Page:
andreja pejic: all about that girl
Andreja Pejic has built an enviable career breaking boundaries in fashion and gender – and she’s only just getting started. Here she speaks to journalist and fellow trans trailblazer, Paris Lees.
Andreja wears jacket Richardson. Hoodie Carhartt.
"You won't be special anymore. You'll just be a woman who can't have kids." That was the charming reaction Andreja Pejic received when she told a former lover about her plans to undergo genital reconstruction surgery. Andreja's response? "Women are not baby machines. There's a lot more to being a woman, so reducing them to that is quite disgusting. And if I'm so special, why don't you want to introduce me to your friends and family?" Fashion's nouveau femme doesn't waste her time with guys like that these days. She ditched the fuck and kept the feminism.
When I first came across Andreja in 2010, the global conversation about trans rights looked very different to the one we are having in 2015. A lot can happen in five years. Trans, for example, can go from taboo to tipping point. Laverne Cox can grace the cover of TIME. Caitlyn Jenner can beat Obama's record and gain a million Twitter followers in four hours. In this brave new world there are trans people prospering on all fronts, but when it comes to fashion, Pejic is the pioneer par excellence. Gaultier adores her.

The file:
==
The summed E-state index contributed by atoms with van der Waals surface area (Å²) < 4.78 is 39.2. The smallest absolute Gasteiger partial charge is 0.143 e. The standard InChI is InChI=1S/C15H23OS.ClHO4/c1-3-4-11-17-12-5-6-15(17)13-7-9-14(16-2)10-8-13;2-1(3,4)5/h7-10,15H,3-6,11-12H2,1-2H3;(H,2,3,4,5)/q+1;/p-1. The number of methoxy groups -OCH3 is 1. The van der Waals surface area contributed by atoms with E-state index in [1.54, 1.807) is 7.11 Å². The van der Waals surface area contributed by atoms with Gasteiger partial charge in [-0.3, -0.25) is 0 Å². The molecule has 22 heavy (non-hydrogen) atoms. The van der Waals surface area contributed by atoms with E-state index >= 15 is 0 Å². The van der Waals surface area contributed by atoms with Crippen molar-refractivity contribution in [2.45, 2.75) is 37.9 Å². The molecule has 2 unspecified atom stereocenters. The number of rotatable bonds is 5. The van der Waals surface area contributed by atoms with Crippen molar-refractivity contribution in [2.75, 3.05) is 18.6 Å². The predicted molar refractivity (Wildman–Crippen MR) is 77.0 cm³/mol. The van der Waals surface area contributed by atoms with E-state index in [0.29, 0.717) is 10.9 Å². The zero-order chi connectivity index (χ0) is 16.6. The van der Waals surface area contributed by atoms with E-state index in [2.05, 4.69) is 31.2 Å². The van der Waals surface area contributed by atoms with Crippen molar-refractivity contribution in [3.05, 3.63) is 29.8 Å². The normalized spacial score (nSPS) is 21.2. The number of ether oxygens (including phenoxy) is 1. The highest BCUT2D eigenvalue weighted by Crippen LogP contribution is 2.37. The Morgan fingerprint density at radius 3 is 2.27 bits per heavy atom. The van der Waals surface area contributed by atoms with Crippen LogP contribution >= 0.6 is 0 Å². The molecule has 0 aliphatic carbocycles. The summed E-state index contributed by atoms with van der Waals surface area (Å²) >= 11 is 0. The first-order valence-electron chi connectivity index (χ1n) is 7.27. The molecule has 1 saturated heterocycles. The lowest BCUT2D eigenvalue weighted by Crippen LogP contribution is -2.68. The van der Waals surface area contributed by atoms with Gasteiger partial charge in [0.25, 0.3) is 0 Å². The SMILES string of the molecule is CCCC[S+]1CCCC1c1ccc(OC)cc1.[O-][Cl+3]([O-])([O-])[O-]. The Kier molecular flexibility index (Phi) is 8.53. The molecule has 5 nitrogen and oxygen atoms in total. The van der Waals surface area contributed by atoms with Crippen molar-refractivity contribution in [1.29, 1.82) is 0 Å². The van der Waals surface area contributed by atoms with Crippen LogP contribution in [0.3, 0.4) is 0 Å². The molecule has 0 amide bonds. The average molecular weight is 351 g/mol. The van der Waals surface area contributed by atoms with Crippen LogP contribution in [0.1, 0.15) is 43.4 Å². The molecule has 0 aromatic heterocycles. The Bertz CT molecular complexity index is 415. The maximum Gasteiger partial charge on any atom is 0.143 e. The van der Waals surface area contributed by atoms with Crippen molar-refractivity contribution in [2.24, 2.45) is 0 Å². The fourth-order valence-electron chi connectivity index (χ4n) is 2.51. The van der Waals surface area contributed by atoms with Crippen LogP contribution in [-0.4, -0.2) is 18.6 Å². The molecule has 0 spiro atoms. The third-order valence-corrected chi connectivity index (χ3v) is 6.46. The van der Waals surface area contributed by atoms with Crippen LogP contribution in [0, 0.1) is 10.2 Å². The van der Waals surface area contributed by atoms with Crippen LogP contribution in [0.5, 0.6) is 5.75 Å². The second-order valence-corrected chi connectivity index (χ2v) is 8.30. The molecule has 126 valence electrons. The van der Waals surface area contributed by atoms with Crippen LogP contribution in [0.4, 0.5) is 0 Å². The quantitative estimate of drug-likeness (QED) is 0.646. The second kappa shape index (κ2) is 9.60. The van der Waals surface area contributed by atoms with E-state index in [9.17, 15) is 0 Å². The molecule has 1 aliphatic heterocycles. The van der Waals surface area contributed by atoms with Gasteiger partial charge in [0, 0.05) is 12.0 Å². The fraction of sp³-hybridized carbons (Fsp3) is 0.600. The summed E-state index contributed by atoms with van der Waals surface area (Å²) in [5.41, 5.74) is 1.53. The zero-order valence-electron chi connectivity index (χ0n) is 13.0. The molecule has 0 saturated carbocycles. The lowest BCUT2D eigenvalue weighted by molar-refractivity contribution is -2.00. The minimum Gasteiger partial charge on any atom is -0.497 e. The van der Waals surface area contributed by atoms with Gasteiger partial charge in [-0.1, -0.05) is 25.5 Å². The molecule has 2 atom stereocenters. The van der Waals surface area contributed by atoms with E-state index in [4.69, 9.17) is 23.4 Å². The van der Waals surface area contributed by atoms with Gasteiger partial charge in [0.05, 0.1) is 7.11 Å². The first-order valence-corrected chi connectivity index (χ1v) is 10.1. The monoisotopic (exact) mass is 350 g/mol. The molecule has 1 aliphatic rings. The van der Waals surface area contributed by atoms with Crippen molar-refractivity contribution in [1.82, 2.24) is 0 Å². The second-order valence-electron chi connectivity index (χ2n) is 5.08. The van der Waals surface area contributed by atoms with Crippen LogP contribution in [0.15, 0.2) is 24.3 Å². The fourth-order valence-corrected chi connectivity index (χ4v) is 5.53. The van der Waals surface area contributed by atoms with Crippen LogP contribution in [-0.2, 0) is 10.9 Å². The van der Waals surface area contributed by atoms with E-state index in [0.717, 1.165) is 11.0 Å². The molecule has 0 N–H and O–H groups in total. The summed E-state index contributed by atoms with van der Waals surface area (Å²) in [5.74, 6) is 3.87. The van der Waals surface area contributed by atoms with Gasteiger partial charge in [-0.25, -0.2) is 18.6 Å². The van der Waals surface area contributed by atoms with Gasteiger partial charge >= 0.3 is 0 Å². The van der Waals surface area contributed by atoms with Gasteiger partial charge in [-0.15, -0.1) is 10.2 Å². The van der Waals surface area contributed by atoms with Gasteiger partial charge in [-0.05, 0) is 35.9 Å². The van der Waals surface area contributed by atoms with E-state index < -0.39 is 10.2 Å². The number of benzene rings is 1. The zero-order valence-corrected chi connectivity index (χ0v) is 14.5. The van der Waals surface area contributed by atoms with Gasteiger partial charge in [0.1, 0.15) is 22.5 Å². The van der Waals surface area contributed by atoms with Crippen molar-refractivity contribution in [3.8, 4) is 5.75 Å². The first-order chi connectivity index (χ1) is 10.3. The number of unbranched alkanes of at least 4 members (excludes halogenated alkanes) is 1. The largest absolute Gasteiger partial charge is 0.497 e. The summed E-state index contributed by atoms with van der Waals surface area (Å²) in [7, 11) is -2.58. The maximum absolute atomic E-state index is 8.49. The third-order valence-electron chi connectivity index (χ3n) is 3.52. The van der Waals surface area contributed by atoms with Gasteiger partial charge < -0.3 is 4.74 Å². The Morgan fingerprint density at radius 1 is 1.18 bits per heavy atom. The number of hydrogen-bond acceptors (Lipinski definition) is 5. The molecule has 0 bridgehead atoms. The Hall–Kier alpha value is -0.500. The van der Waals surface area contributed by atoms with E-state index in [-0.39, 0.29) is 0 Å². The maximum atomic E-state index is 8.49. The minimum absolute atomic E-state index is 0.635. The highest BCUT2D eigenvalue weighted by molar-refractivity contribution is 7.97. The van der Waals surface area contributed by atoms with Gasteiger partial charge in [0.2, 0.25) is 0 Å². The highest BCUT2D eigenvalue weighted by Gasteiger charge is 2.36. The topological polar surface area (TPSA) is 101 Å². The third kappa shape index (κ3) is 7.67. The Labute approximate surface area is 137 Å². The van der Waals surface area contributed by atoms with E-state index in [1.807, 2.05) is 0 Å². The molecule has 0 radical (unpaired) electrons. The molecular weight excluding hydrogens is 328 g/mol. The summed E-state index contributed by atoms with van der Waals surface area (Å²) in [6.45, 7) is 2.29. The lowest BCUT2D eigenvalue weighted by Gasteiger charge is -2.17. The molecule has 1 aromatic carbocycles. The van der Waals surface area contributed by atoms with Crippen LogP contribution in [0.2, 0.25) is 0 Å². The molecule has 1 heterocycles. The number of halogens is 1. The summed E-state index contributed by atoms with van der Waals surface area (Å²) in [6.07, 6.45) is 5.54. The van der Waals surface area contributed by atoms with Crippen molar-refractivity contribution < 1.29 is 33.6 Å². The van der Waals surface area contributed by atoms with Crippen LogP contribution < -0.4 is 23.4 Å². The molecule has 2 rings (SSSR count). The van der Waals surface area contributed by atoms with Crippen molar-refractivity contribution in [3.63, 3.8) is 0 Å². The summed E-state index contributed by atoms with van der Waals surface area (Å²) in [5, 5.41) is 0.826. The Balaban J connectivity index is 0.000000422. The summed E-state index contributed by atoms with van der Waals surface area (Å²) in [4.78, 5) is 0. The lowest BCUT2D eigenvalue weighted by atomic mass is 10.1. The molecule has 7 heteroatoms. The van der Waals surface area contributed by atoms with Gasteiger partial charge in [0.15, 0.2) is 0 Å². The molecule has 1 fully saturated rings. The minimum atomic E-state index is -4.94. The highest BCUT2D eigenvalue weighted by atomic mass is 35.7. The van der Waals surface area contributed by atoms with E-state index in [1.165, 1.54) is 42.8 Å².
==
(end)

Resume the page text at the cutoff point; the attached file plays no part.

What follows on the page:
Her beauty transcends gender, and she first attracted attention modelling both men's and women's collections: "Androgyny was a way of expressing my femininity when I was younger. Then the modelling came up and that was definitely based on me having this sort of unique look, so it extended that period for longer than I'd intended." There were some unglamorous considerations too: "I needed the money, frankly — to support myself and to give back to my mum. She's a working-class, single mother." She may have won the genetic lottery, but don't for a second think that Andreja is an uncomplicated child of privilege.
She was born in Bosnia in 1991. Six months later her mother took her to Serbia to escape the war. "I was living in a refugee camp before we moved to Australia. The last time I went back there properly was 2010, but I'm hoping to visit soon. It will probably be a very emotional experience to see my dad." They are close and stay in touch via email, but her father is going through his own 'transition' phase: "He does say Andreja, but Serbian is not like English — there are a lot of masculine and feminine words, so he struggles with that. But at the same time I haven't really been around him. When it comes to family and people who've known you all your life, you have to show them how you've changed."